[poin-ter] /ˈpɔɪn tər/
a person or thing that .
a long, tapering stick used by teachers, lecturers, etc., in things out on a map, blackboard, or the like.
the hand on a watch dial, clock face, scale, etc.
Military. the member of an artillery crew who aims the weapon.
one of a breed of short-haired hunting dogs trained to game.
a piece of advice, especially on how to succeed in a specific area:
The food expert gave some good pointers on making better salads.
Computers. an identifier giving the location in storage of something of interest, as a data item, table, or subroutine.
Pointers, Astronomy. the two outer stars of the Big Dipper that lie on a line that passes very near Polaris and are used for finding it.
a person or thing that points
an indicator on a measuring instrument
a long rod or cane used by a lecturer to point to parts of a map, blackboard, etc
one of a breed of large swift smooth-coated dogs, usually white with black, liver, or lemon markings: when on shooting expeditions it points to the bird with its nose, body, and tail in a straight line
a helpful piece of information or advice
mid-14c., “a tiler” (early 13c. as a surname), agent noun from point (v.). From c.1500 as “maker of needlepoint lace.” From 1570s as “thing that points;” meaning “dog that stands rigid in the presence of game, facing the quarry” is recorded from 1717. Meaning “item of advice” first recorded 1883.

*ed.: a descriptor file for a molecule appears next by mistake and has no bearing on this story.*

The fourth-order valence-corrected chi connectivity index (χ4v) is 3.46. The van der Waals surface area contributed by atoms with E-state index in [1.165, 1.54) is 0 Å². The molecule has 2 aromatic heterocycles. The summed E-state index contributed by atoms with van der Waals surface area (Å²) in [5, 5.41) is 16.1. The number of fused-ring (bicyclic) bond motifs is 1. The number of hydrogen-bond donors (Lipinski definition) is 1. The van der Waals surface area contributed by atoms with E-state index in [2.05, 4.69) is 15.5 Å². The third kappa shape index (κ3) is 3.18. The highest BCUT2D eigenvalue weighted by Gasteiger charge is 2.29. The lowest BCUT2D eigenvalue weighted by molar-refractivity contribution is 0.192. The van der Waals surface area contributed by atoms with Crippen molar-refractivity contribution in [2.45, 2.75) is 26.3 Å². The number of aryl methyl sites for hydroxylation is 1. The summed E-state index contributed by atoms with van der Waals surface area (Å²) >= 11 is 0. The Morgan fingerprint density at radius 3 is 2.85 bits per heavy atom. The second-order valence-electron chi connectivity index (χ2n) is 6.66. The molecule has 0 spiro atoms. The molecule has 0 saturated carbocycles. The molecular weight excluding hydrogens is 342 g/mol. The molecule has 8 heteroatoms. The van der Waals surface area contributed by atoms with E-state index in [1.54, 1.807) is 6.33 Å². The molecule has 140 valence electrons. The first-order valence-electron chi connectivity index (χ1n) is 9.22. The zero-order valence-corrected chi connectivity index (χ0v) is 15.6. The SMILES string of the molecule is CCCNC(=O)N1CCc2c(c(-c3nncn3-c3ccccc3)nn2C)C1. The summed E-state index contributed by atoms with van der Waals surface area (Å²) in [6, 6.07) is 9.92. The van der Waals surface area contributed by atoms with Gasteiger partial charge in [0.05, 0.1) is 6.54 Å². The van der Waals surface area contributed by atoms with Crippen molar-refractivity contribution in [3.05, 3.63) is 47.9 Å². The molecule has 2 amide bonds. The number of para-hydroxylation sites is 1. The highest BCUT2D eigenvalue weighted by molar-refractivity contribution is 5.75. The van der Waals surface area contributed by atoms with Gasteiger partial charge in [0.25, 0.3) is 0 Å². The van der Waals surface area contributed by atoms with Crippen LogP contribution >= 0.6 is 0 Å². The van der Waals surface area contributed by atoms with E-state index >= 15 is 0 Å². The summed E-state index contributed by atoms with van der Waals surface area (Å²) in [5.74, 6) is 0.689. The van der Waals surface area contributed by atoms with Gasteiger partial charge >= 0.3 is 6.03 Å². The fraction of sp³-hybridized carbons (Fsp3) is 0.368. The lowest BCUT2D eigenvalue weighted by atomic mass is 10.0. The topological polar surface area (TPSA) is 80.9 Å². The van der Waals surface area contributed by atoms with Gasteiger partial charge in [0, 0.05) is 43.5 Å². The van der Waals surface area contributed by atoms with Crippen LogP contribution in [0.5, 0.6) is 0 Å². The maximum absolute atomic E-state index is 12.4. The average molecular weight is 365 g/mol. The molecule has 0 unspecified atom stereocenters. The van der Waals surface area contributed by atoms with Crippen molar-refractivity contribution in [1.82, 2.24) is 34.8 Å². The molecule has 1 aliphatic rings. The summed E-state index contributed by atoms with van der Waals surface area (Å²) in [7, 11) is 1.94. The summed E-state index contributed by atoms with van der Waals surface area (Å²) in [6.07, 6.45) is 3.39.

An item of advice or instruction: She gave me a few pointers about how to say it (1883+)
1. An address, from the point of view of a programming language. A pointer may be typed, with its type indicating the type of data to which it points.
The terms “pointer” and “reference” are generally interchangable although particular programming languages often differentiate these two in subtle ways. For example, Perl always calls them references, never pointers. Conversely, in C, “pointer” is used, although “a reference” is often used to denote the concept that a pointer implements.
Anthony Hoare once said:
Pointers are like jumps, leading wildly from one part of the data structure to another. Their introduction into high-level languages has been a step backward from which we may never recover.
[C.A.R.Hoare “Hints on Programming Language Design”, 1973, Prentice-Hall collection of essays and papers by Tony Hoare].
2. (Or “mouse pointer”) An icon, usually a small arrow, that moves on the screen in response to movement of a pointing device, typically a mouse. The pointer shows the user which object on the screen will be selected etc. when a mouse button is clicked.
[poin-ter] /ˈpɔɪn tər/ noun 1. a person or thing that . 2. a long, tapering stick used by teachers, lecturers, etc., in things out on a map, blackboard, or the like. 3. the hand on a watch dial, clock face, scale, etc. 4. Military. the member of an artillery crew who aims the weapon. 5. […]
- Pointer swizzling
noun 1. . [toh-shoo] /ˈtoʊˌʃu/ noun, Ballet. 1. a dance slipper fitted with a thick, reinforced to enable the ballet dancer to toe-dance.
noun, Statistics. 1. the process of determining a single estimated value (point estimate) of a parameter of a given population.